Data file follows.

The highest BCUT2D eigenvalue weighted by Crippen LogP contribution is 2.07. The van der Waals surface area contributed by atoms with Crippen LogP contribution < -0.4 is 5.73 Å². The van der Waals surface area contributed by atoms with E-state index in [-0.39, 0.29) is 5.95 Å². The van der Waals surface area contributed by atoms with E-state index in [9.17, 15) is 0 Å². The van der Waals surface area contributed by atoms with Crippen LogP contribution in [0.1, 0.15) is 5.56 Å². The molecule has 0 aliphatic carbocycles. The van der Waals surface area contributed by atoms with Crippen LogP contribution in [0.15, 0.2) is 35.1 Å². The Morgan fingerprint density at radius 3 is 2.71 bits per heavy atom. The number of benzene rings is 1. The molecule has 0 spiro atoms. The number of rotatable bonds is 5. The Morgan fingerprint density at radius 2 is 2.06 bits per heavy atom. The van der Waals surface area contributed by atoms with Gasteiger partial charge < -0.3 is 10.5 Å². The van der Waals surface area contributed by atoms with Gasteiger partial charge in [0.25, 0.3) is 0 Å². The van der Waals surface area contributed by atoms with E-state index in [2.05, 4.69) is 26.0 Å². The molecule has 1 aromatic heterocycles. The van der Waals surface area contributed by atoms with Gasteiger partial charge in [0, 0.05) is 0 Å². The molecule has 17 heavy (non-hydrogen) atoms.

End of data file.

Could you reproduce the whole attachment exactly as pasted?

The highest BCUT2D eigenvalue weighted by Crippen LogP contribution is 2.07. The van der Waals surface area contributed by atoms with Crippen LogP contribution < -0.4 is 5.73 Å². The van der Waals surface area contributed by atoms with E-state index in [-0.39, 0.29) is 5.95 Å². The van der Waals surface area contributed by atoms with E-state index in [9.17, 15) is 0 Å². The van der Waals surface area contributed by atoms with Crippen LogP contribution in [0.1, 0.15) is 5.56 Å². The molecule has 0 aliphatic carbocycles. The van der Waals surface area contributed by atoms with Crippen LogP contribution in [0.15, 0.2) is 35.1 Å². The Morgan fingerprint density at radius 3 is 2.71 bits per heavy atom. The number of benzene rings is 1. The molecule has 0 spiro atoms. The number of rotatable bonds is 5. The Morgan fingerprint density at radius 2 is 2.06 bits per heavy atom. The van der Waals surface area contributed by atoms with Gasteiger partial charge < -0.3 is 10.5 Å². The van der Waals surface area contributed by atoms with Gasteiger partial charge in [0.25, 0.3) is 0 Å². The van der Waals surface area contributed by atoms with E-state index in [2.05, 4.69) is 26.0 Å². The molecule has 1 aromatic heterocycles. The van der Waals surface area contributed by atoms with Gasteiger partial charge in [0, 0.05) is 0 Å². The molecule has 17 heavy (non-hydrogen) atoms.